A casino is a gambling establishment where people can place wagers on games of chance. The games include slot machines, table games such as blackjack and roulette, and card games such as poker. The establishments also offer food and drinks. The gambling operations are regulated by law. In the United States, there are many casinos. The largest concentration of them is in Nevada and Atlantic City.

Casinos make money by giving patrons a statistical advantage over other players. This edge can be a small amount, such as less than two percent of the money that is bet on a particular game. But the advantage adds up over millions of bets. It gives the casino a virtual assurance of gross profit and allows it to invest in elaborate hotel towers, fountains, pyramids and replicas of famous landmarks.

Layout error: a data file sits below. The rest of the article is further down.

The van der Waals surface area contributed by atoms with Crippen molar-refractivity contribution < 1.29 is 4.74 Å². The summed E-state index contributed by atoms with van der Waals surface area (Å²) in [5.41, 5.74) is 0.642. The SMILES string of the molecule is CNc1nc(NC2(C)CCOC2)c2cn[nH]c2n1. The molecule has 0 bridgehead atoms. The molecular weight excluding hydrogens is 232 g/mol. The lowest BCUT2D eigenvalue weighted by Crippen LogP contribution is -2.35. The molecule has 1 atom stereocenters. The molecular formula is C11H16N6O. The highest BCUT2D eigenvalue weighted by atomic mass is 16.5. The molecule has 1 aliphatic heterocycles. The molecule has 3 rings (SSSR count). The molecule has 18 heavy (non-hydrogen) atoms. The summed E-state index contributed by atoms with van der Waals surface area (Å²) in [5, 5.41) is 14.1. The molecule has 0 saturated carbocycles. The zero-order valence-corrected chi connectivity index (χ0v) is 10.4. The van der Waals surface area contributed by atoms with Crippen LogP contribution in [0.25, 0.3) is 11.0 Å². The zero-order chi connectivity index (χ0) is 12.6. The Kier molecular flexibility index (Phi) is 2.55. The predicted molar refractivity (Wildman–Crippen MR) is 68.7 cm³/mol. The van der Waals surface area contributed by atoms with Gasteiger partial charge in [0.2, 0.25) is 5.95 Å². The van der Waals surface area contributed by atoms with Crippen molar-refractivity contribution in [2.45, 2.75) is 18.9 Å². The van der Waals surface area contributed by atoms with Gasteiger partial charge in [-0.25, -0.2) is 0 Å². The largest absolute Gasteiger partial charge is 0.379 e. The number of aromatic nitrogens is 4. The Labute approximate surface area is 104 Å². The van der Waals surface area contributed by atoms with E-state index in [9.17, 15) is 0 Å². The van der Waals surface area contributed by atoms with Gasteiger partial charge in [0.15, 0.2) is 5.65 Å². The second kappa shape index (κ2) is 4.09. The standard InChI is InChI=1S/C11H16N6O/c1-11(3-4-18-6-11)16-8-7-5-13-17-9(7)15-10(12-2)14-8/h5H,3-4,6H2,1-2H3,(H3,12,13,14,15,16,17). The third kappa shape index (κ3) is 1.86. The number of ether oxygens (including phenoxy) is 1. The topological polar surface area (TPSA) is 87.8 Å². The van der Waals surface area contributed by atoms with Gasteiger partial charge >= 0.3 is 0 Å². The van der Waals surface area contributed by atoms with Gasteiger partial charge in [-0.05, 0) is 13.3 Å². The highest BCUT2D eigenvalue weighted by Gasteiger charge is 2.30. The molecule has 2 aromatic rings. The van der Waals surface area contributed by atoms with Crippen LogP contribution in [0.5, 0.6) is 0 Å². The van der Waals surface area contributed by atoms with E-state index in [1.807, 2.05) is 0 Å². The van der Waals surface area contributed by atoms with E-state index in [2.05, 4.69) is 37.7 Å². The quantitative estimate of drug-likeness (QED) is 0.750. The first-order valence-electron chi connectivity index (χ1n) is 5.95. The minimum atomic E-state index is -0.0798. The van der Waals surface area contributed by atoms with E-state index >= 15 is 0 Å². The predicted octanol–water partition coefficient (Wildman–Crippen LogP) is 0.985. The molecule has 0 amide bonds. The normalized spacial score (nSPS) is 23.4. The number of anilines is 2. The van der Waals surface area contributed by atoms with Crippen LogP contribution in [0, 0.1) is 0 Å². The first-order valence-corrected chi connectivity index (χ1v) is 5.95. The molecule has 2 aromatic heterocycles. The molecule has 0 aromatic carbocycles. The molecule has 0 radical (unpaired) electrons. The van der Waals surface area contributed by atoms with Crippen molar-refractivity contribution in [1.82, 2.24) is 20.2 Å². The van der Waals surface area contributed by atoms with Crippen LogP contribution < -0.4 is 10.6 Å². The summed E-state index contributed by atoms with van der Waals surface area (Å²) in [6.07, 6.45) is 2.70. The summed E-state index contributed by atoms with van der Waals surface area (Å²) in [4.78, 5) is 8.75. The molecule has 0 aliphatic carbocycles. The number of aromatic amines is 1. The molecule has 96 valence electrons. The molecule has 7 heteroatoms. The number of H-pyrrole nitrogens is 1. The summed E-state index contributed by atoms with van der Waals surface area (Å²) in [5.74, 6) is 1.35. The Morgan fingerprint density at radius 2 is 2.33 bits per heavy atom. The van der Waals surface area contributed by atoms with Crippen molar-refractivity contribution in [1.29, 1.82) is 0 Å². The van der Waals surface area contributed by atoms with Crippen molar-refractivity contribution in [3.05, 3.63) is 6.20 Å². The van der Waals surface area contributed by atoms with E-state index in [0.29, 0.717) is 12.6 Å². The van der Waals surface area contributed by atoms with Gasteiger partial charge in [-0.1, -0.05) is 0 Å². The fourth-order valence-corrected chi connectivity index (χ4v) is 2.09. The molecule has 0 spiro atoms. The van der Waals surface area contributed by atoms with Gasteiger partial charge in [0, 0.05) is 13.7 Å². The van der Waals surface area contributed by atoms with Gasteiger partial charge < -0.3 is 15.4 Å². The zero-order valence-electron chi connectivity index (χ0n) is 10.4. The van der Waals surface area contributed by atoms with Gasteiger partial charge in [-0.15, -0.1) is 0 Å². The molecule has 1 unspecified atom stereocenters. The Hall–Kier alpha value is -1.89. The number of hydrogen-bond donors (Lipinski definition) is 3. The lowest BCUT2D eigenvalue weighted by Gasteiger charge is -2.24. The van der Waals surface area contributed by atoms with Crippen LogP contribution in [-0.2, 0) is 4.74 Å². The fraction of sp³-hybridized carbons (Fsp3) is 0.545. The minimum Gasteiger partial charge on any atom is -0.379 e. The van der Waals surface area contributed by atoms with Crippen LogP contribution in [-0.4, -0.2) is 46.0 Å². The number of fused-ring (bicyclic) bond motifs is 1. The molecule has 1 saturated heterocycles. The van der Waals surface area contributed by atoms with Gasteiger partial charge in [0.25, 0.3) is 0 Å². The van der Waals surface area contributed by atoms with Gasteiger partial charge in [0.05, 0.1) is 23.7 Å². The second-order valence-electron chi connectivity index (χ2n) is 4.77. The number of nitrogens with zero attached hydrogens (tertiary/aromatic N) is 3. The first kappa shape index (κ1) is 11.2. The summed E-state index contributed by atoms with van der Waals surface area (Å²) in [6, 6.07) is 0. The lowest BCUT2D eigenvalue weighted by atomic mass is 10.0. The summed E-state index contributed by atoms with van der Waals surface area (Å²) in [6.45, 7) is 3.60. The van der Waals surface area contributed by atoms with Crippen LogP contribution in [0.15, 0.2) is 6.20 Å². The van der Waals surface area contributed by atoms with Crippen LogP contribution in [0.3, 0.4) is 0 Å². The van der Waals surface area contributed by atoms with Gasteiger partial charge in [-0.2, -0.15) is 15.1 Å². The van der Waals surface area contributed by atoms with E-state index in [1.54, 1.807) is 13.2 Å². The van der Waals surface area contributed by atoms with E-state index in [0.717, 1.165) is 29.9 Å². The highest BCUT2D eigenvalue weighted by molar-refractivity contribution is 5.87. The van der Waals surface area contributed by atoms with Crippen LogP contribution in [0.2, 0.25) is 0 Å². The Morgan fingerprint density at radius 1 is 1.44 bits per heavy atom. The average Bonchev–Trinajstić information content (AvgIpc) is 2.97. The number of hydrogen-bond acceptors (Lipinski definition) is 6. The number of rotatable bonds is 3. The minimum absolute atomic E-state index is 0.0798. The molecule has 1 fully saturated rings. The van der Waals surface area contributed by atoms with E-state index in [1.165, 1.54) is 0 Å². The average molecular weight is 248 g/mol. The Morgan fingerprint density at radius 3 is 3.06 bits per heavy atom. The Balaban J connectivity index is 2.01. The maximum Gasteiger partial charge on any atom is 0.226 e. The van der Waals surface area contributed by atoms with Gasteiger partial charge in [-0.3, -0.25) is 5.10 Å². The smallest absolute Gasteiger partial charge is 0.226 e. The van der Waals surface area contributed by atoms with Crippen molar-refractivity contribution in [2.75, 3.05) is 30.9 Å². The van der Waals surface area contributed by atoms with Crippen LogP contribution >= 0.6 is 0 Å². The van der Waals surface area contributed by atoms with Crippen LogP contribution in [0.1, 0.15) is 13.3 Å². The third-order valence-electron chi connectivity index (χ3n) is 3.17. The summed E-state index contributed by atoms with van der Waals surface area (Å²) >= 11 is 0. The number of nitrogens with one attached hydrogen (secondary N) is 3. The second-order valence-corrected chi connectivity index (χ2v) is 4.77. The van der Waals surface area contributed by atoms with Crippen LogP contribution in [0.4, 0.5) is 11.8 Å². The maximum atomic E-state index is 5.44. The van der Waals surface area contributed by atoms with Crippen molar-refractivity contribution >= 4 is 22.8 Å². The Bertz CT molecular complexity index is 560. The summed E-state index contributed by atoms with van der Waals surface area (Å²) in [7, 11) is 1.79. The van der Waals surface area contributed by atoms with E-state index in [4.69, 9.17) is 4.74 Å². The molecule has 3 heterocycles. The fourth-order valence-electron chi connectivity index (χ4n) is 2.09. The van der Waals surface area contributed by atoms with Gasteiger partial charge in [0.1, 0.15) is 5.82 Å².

In the twentieth century, several states legalized casinos, and some even established their own versions of Las Vegas. Most casinos are run by major hotel chains and real estate investors who have deeper pockets than the mob, which was once an important force in casino ownership.

While musical shows, lighted fountains and shopping centers draw in tourists, the bulk of a casino’s profits come from its gambling operation. In order to attract and keep high rollers, the establishment offers them extravagant inducements such as free spectacular entertainment, reduced-fare transportation and elegant living quarters. Casinos must be careful to stay away from the kind of corruption that can tarnish their reputation and hurt their bottom line. Besides cameras, they employ a variety of other security measures. They also train their employees to spot suspicious behavior, such as a player holding cards up in front of his face.